First they said Jeremy Corbyn couldn’t become Labour leader. In 2015, he proved them wrong. Then they said he couldn’t remain leader. In 2016, he proved them wrong.
Will Corbyn now become prime minister? That is the question that exhilarates Labour supporters and terrifies Conservatives. For much of Corbyn’s leadership, many have doubted whether he even wants to occupy No.10. The charge was that the left-winger merely wanted to win power in the party, not in the country.
But in his third conference speech, his first since eradicating the Conservatives’ majority, Corbyn repudiated this notion. “We have become a government-in-waiting,” he declared to a naturally rapturous audience. “Our outstanding shadow cabinet team are here today. And our message to the country could not be clearer – Labour is ready.”
Labour remains 64 seats short of a parliamentary majority and history shows the Tories’ remarkable capacity to regenerate themselves. But Corbyn spoke with the confidence of a man who feels government is within reach.
He didn’t miss the open goals that the Tories’ election humbling provided: “They’re certainly not strong and they’re definitely not stable. They’re not remotely united. And they’re hanging on by their fingertips.” The “magic money tree”, Corbyn quipped, had belatedly appeared – but only to the benefit of the DUP (at a cost of £100m per MP). He continued: “Theresa May told voters they faced the threat of a ‘coalition of chaos’. Remember that? Well, now they’re showing us exactly how that works.”
The leader who once ran shy of mocking Iain Duncan Smith’s resignation, tore into Tory disunity with the relish of ’90s-era Blair. “They are bereft of ideas and energy”‘; “I have a simple message to the cabinet: for Britain’s sake, pull yourself together or make way.”
But more than this, Corbyn spoke with the confidence of someone who feels the ideological tide is flowing his way. The truism that elections are won from the centre ground is not necessarily wrong, he said, “so long as it’s clear that the political centre of gravity isn’t fixed or unmovable, nor is it where the establishment pundits like to think it is.” The 2008 financial crisis led to an enduring loss of faith in economic elites. Capitalism has since failed to deliver on its promise of rising living standards for the majority. And voters have grown ever more weary of public spending cuts.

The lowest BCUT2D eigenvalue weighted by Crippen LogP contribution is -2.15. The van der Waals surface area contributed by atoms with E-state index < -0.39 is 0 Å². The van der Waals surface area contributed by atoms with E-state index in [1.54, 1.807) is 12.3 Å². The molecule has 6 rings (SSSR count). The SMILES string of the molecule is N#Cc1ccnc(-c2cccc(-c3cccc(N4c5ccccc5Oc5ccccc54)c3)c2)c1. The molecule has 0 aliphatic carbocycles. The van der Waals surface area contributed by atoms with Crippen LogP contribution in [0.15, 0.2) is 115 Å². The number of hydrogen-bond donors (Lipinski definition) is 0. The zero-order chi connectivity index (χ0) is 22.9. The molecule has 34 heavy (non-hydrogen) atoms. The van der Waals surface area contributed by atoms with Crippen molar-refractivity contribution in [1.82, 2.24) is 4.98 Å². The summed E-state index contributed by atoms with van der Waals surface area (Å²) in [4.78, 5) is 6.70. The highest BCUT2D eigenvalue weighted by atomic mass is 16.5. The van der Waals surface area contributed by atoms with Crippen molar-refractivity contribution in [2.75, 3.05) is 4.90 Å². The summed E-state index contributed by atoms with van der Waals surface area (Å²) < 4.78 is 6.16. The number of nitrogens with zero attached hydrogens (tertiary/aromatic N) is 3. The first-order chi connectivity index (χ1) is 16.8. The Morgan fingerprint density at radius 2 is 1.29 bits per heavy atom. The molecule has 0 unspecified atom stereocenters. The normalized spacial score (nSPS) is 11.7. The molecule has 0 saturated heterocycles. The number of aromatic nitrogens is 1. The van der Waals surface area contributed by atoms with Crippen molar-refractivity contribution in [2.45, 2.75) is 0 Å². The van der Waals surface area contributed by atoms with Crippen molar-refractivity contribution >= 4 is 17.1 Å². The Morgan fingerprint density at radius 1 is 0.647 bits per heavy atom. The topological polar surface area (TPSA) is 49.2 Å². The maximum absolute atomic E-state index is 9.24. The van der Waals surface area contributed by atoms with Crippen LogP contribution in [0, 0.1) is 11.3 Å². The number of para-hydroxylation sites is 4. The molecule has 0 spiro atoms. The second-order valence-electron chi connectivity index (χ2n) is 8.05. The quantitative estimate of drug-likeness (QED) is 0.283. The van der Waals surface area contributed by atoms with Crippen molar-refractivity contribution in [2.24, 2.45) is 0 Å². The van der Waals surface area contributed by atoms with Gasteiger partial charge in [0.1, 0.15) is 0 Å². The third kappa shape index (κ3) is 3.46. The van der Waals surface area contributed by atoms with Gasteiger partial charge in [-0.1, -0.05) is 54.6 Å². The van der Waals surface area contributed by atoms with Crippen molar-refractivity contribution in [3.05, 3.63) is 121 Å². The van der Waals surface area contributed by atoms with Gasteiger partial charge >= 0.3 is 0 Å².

Indeed, polls have long shown majority public support for Corbyn’s headline policies: rent controls, the renationalisation of the public utilities, higher taxation of the rich, a £10 minimum wage and greater market regulation. In the strongest line of his speech, he declared of public sector workers: “Everyone praises them. But it is Labour that values them and is prepared to give them the pay rise they deserve”. Corbyn mercilessly mocked the Tories for chasing his tail: “Go the whole hog: end austerity, abolish tuition fees, scrap the public sector pay cap.”
On one issue, of course, there is little distinction between the Conservatives and Labour: Brexit. Though Corbyn’s party backs remaining in the single market and customs union for a “transition period”, its policy remains to leave both. The Labour leader, a lifelong Bennite eurosceptic, confirmed as much when he spoke of “A Brexit that uses powers returned from Brussels to support a new industrial strategy to upgrade our economy in every region and nation.” Though Labour’s Brexit policy was not debated on the conference floor this week (a feat of which New Labour would have been proud), the issue will resurge when parliament returns.
At 75 minutes, Corbyn’s speech was the longest of any leader in recent history. At times, it felt like the political equivalent of a prog double album (on the back of a hit record). But as the leader of a party with nearly 600,000 members (the Tories boast less than 150,000), Corbyn is not short of listeners.
With all Labour MPs having accepted that he will remain leader for as long as he wants, Corbyn no longer has to look nervously over his shoulder. Instead, he can look forward: to government. After the 2017 election, power is close enough for the left to abandon fears of the compromises it entails (and Corbyn has made plenty: on Trident, on immigration and on NATO).
The challenge for Corbyn was to cast himself as the leader of a united party that is advancing, rather than regressing – and he succeeded. How Theresa May will struggle to do the same next week.